July, 1942, Tbilisi – Resumption of studies in the institute (471 students at the moment). 1943 – Establishment of institute branch in Leningrad (181 students admitted).

1944-January, 1945 – Re-evacuation of the institute to Leningrad.


1945 -1993 – The leading communication institution of higher education

1945 – Three faculties exist: of radio communications and radio broadcasting, of telephone and telegraph communications, and of evening education. Post-graduate study was resumed. Chair of military education and television research laboratory were created.

1947 – The first scientific and technical conference of teaching staff was held. From this year on conference became annual. Training of specialists for foreign countries is entrusted to the institute.

1945-1956 – 83 doctoral and Ph.D. theses were defended. 52 textbooks and teaching aids were published. Total number of students of the institute was about 5,000 (1956).

1961-1966 – The institute was entrusted with publishing of Works of Communication Institutes (1960). Radio Engineering Faculty and a branch of the institute (Factory and Technical College by The Commintern Research-and-Production Association) were created in 1963. The second study building and two dormitories (for 700 and 600 people) were put into operation. Institute was given right to admit students for defending doctoral theses. 89 Ph.D. theses were defended.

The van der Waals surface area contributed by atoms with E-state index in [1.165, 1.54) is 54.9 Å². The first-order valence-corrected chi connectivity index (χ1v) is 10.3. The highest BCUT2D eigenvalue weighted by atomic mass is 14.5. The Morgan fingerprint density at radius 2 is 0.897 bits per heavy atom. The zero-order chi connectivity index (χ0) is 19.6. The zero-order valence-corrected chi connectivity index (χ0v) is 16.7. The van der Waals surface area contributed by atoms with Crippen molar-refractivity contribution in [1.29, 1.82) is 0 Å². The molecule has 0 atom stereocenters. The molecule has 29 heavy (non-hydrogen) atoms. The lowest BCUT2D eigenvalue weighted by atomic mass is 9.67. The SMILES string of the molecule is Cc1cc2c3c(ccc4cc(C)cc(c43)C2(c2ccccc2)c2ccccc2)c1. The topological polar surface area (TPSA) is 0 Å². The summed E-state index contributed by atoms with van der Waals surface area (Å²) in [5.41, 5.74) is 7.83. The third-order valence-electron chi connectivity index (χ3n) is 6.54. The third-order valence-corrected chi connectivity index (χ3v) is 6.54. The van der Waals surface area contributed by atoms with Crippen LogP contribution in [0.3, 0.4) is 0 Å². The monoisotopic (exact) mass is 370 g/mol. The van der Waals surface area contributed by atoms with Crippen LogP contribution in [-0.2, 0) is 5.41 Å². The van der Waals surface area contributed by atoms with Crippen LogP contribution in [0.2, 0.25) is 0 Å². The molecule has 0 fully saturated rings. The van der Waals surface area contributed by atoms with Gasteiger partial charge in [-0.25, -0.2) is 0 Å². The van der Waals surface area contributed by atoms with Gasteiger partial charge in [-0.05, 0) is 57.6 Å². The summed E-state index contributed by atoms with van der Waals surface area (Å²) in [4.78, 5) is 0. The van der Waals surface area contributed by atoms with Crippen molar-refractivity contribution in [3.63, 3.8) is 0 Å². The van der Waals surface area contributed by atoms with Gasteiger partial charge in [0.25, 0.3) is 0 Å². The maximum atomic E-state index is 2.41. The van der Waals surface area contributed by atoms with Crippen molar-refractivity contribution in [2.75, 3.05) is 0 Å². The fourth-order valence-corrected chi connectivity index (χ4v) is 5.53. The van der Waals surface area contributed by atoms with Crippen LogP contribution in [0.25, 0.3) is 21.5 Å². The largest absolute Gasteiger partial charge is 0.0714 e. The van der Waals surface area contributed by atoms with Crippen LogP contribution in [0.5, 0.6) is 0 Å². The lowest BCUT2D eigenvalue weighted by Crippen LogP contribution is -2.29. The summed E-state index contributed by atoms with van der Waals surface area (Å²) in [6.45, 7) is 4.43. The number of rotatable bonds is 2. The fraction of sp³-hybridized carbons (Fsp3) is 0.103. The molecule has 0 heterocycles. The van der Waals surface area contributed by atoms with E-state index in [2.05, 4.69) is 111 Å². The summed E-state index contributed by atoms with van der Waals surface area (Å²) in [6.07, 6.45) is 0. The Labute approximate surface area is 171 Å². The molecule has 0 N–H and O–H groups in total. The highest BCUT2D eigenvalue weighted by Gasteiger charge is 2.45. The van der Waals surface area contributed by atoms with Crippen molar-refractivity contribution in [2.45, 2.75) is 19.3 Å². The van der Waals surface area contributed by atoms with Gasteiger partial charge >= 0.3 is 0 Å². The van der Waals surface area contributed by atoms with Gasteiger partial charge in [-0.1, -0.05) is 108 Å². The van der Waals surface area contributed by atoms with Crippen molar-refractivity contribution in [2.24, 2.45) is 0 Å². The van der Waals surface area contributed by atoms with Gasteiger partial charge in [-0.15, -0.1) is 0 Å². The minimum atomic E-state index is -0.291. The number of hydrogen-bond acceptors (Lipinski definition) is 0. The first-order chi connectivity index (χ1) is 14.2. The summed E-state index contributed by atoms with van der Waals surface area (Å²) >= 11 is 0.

1978-1992 – The institute was included into the list of the country's leading institutions of higher education in scientific work (1978). Construction of a training and laboratory complex on Prospect Bolshevikov began. More than 8,500 students (including 300 foreign students) were studying at seven faculties in five specialties (1980). There were about 600 teachers and more than 400 teaching and administrative employees by that time.


1993-2013 Having university status

1993 – The institute obtained status of university. New name is: The Bonch-Bruevich Saint-Petersburg State University of Telecommunications (SUT). Development of digital information-transmitting systems, introduction of fiber-optic communication lines, development of information networks, and mobile communication networks were determined as priority scientific fields.

New chairs were created: of digital processing of signals, of communication networks, of information safety of telecommunication systems, of biomedical technology, of information-managing systems, of global information technologies, of global info-communication networks and systems.

Saint-Petersburg center of telecommunications was created on the basis of SUT; it is a specialized center for improvement of professional skills and retraining of specialists. Department of fundamental studies was created. It provides training of specialists according to “bachelor and master” system. Factory and Technical College was reorganized into SUT Institute of Radio Engineering and Electronics. College of Telecommunications was included into the structure of SUT.

Archangelsk College of Telecommunications and Smolensk College of Telecommunications became branches of SUT. State educational institution Lyceum by SUT was founded. Institute of information technologies (IIT) was created.